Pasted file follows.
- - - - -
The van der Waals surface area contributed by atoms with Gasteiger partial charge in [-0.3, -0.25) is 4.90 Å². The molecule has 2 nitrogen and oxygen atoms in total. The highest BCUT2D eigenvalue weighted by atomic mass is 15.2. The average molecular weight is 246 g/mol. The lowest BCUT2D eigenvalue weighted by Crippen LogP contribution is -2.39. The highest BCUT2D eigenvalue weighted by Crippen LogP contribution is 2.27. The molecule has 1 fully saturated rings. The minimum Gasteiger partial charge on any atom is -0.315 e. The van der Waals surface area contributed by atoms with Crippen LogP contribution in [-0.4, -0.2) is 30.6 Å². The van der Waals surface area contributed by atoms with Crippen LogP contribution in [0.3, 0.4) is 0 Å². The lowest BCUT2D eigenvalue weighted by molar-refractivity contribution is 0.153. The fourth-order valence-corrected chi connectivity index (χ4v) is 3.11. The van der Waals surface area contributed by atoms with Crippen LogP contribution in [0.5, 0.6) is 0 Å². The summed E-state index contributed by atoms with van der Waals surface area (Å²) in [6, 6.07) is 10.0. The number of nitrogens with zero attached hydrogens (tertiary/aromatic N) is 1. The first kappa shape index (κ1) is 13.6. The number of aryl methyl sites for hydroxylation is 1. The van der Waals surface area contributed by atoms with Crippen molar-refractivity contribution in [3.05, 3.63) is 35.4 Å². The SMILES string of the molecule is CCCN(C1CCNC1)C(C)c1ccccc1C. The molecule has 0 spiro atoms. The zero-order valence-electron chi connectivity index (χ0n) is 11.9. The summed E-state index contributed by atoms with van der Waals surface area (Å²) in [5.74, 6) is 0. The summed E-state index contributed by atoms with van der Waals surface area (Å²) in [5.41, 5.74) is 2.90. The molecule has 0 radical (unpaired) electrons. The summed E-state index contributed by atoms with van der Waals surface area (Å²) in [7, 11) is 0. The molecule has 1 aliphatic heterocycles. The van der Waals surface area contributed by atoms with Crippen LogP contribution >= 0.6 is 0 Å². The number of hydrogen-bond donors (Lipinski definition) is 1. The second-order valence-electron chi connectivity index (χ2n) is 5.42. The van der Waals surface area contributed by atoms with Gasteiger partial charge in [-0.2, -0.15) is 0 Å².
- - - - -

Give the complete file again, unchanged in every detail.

The van der Waals surface area contributed by atoms with Gasteiger partial charge in [-0.3, -0.25) is 4.90 Å². The molecule has 2 nitrogen and oxygen atoms in total. The highest BCUT2D eigenvalue weighted by atomic mass is 15.2. The average molecular weight is 246 g/mol. The lowest BCUT2D eigenvalue weighted by Crippen LogP contribution is -2.39. The highest BCUT2D eigenvalue weighted by Crippen LogP contribution is 2.27. The molecule has 1 fully saturated rings. The minimum Gasteiger partial charge on any atom is -0.315 e. The van der Waals surface area contributed by atoms with Crippen LogP contribution in [-0.4, -0.2) is 30.6 Å². The van der Waals surface area contributed by atoms with Crippen LogP contribution in [0.3, 0.4) is 0 Å². The lowest BCUT2D eigenvalue weighted by molar-refractivity contribution is 0.153. The fourth-order valence-corrected chi connectivity index (χ4v) is 3.11. The van der Waals surface area contributed by atoms with Crippen LogP contribution in [0.5, 0.6) is 0 Å². The summed E-state index contributed by atoms with van der Waals surface area (Å²) in [6, 6.07) is 10.0. The number of nitrogens with zero attached hydrogens (tertiary/aromatic N) is 1. The first kappa shape index (κ1) is 13.6. The number of aryl methyl sites for hydroxylation is 1. The van der Waals surface area contributed by atoms with Crippen molar-refractivity contribution in [3.05, 3.63) is 35.4 Å². The SMILES string of the molecule is CCCN(C1CCNC1)C(C)c1ccccc1C. The molecule has 0 spiro atoms. The zero-order valence-electron chi connectivity index (χ0n) is 11.9. The summed E-state index contributed by atoms with van der Waals surface area (Å²) in [5.74, 6) is 0. The summed E-state index contributed by atoms with van der Waals surface area (Å²) in [5.41, 5.74) is 2.90. The molecule has 0 radical (unpaired) electrons. The summed E-state index contributed by atoms with van der Waals surface area (Å²) in [7, 11) is 0. The molecule has 1 aliphatic heterocycles. The van der Waals surface area contributed by atoms with Crippen LogP contribution >= 0.6 is 0 Å². The number of hydrogen-bond donors (Lipinski definition) is 1. The second-order valence-electron chi connectivity index (χ2n) is 5.42. The van der Waals surface area contributed by atoms with Gasteiger partial charge in [-0.2, -0.15) is 0 Å².